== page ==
ARISE I recommends multidisciplinary approach to managing brain aneurysms, chronic SDHs and AVMs

Ajay Wakhloo (left), Adam Arthur

Three papers published in the journal Stroke have highlighted multidisciplinary care and global, collaborative efforts as “paramount” in the management of intracranial aneurysms, chronic subdural haematomas (cSDHs), and brain arteriovenous malformations (AVMs). These recommendations were led by the Aneurysm/AVM/cSDH Roundtable Discussion with Industry and Stroke Experts (ARISE) group, which facilitates conversations between academia, industry, and regulators, and ultimately intends to optimise acute stroke care.

“As the neurovascular and neuroendovascular field continues to evolve rapidly with the introduction of new therapies—for example, in cSDH—into our discipline, which prove to be highly effective and safe through large, multicentre randomised controlled clinical trials, it remains critical that complex neurovascular pathologies like brain AVMs are managed in a multidisciplinary fashion at major neuroscience centres,” said Ajay Wakhloo (Tufts University School of Medicine, Boston, USA), co-organiser of the ARISE series of meetings alongside Adam Arthur (University of Tennessee Health Science Center/Semmes-Murphey Clinic, Memphis, USA), speaking to NeuroNews.

“Although in its infancy, artificial intelligence [AI]—already having been applied in detecting brain aneurysms—and robotics, will gradually become important in our field. A continuous, educational dialogue between all stakeholders, including the US FDA [Food and Drug Administration], NIH [National Institutes of Health], MedTech industry, and the scientific community, is mandatory to advance the field further.”

Intracranial aneurysms

The first of these papers—led by Stavropoula Tjoumakaris (Thomas Jefferson University, Philadelphia, USA) and colleagues—relates specifically to the management of intracranial aneurysms. It initially notes that these cases constitute a challenging neurological diagnosis associated with significant morbidity and mortality, also detailing that—despite “a plethora of microsurgical and endovascular techniques for the treatment of both ruptured and unruptured aneurysms”—there is currently no definitive consensus as to the best of these options.

Experts therefore convened to discuss the latest research, approaches and devices with the aim of improving outcomes for brain aneurysm patients. Key among their suggestions is the further incorporation of AI technologies as a means for capturing sequential aneurysm growth, identifying predictors of rupture, and using risk rupture predictions to guide treatment options. The ARISE consensus has also “strongly recommended” nationwide, systemic data collection for radiographic images of unruptured aneurysms, to facilitate the analysis and development of machine learning algorithms designed to anticipate rupture risks.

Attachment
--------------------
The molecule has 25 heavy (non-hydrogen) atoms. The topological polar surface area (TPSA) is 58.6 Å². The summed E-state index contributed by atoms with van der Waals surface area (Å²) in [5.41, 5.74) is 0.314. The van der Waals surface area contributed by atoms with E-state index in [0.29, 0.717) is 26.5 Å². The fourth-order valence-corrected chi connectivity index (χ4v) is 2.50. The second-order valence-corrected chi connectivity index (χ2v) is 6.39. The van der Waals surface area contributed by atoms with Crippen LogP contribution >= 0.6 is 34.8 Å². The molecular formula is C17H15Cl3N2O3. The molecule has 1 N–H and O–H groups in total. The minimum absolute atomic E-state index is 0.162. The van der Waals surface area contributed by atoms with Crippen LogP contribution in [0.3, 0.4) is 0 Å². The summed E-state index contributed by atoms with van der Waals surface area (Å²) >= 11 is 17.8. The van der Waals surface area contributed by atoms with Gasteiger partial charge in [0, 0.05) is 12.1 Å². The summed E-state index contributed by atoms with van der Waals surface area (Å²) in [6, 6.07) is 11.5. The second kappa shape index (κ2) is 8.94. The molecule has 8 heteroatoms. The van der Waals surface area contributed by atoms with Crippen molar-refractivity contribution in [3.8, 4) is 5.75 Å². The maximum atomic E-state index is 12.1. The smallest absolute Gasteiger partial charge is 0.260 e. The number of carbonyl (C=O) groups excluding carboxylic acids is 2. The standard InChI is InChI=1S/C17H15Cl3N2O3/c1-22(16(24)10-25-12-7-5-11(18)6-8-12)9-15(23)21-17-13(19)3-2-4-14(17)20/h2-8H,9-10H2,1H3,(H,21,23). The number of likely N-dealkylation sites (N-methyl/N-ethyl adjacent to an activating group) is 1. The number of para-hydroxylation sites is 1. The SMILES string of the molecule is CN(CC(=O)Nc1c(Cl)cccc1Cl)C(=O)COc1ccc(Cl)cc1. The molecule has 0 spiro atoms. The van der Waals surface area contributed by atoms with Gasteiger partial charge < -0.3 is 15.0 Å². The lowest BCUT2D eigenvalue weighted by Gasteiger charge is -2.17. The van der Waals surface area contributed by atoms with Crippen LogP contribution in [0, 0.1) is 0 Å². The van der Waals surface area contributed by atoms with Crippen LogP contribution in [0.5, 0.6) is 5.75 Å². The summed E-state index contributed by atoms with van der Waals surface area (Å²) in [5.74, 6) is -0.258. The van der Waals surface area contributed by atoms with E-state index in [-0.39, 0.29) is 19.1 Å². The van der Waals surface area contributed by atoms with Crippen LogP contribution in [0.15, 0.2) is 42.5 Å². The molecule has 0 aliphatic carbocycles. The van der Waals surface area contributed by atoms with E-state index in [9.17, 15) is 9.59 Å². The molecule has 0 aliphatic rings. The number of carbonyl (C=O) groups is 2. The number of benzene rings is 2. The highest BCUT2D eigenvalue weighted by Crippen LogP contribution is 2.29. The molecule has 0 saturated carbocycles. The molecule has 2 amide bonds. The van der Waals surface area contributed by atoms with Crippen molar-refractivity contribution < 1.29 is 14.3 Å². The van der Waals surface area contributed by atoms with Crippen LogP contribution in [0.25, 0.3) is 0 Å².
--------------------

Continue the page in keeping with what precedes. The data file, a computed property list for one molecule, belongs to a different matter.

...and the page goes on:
Tjoumakaris et al’s recommendations highlight optical coherence tomography (OCT) and magnetic resonance (MR) contrast-enhanced 3T vessel wall imaging as “promising technologies”, but go on to note that “more data are needed” to define their role in aneurysm management. In addition, their consensus paper voices support for centres of excellence through which multicentre, preclinical trials—in areas including genetics, cellular composition and radiogenomics—can be conducted. Regarding the role of multidisciplinary, collaborative approaches, the authors state that ruptured aneurysms are “best managed” at larger, high-volume centres that should ideally incorporate comprehensive patient management, and expertise across microsurgery, endovascular surgery, neurology and neurocritical care.

“The future of intracranial aneurysm diagnosis and monitoring could be enhanced by the incorporation of AI, and national radiographic and biologic registries,” they conclude. “A collaborative effort between academic centres, government regulators, and the device industry, is paramount for the adequate management of intracranial aneurysms and the advancement of the field.”